**Disclaimer: EPH receives monetary compensation for products bought through affiliate links which goes to support pelvic health continuing education. This article is intended for educational purposes only, and is not providing medical advice. Please seek out a medical provider and/or a pelvic floor specialist for individual medical needs
- Edwards, D., & Panay, N. (2015). Treating vulvovaginal atrophy/genitourinary syndrome of menopause: how important is vaginal lubricant and moisturizer composition? Climacteric, 19(2), 151–161. https://doi.org/10.3109/13697137.2015.1124259
- Fontaine, M. (2016). Slippery When Wet: Is Your Lubricant Causing Pelvic Pain, Infections, or Fertility Problems? Available at: http://pelvicpainrehab.com/female-pelvic-pain/3836/slippery-wet-lubricant-causing-pelvic-pain-infections-fertility-problems/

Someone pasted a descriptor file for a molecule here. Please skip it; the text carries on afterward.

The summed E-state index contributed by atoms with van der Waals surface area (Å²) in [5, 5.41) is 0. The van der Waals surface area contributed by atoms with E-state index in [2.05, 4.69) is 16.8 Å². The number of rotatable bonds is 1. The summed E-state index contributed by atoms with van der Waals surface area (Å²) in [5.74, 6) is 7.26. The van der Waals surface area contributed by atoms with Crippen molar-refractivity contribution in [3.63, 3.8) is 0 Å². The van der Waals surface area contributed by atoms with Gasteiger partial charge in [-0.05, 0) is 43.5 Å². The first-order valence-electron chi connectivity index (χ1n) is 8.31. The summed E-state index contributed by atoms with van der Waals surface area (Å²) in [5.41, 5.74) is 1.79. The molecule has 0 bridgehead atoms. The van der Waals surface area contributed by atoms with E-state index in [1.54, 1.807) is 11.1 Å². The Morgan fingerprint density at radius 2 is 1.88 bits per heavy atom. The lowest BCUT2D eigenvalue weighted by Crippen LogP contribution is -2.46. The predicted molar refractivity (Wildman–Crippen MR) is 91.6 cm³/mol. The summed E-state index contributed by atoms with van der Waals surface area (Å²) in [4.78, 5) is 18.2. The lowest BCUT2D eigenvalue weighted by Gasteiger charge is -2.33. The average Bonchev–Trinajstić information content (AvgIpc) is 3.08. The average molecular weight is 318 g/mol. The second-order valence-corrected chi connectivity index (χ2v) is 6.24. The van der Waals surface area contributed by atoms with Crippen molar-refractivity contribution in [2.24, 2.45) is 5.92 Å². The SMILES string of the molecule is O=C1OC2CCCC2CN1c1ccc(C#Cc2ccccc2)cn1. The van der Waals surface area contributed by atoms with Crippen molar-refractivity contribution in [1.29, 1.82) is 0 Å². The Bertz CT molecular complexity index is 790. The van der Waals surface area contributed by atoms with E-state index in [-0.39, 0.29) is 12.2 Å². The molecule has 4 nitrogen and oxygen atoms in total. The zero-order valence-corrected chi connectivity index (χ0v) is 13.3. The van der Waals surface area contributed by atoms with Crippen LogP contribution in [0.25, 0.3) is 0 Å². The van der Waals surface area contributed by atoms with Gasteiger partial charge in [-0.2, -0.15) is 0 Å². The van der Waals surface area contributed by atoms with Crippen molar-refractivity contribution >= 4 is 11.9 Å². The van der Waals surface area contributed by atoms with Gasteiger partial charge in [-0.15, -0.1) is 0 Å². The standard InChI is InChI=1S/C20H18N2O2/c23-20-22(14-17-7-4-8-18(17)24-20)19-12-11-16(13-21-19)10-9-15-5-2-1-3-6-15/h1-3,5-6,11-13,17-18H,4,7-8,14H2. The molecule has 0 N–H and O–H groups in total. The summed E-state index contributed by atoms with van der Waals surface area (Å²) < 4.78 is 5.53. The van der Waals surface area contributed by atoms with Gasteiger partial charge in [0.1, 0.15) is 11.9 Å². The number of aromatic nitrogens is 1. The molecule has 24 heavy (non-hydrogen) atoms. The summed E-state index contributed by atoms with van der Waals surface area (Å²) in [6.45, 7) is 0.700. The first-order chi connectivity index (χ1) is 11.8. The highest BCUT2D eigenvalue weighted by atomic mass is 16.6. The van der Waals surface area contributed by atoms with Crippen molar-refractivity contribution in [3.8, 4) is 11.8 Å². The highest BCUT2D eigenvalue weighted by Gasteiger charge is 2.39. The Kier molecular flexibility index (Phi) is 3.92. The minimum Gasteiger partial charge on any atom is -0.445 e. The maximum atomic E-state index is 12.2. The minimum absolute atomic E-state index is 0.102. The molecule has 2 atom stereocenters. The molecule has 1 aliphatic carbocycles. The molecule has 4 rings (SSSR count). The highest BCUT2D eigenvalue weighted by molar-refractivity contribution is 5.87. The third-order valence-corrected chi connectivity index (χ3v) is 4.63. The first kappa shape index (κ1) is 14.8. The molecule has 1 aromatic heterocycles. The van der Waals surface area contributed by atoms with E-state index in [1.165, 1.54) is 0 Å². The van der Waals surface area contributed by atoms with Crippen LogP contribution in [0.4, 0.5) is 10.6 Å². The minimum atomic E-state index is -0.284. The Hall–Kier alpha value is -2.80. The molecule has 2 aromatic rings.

- Mackenzie SC, Gellatly SA (2019) Vaginal lubricants in the couple trying-to-conceive: Assessing healthcare professional recommendations and effect on in vitro sperm function. PLOS ONE 14(5): e0209950. https://doi.org/10.1371/journal.pone.0209950
- Papale, Alex. Personal interview. 05 April 2021.
- Steiner AZ, Long DL, Tanner C, Herring AH. Effect of vaginal lubricants on natural fertility. Obstet Gynecol. 2012;120(1):44-51. doi:10.1097/AOG.0b013e31825b87ae
- Strgar, W. (n.d.). Taking Care of the Vaginal Microbiome [Pamphlet].
- Vestal L. Guide to Lubricants and Moisturizers.
- Wolf LK. Studies Raise Questions About Safety Of Personal Lubricants. C&EN 90(50):46-47. 10 December 2012.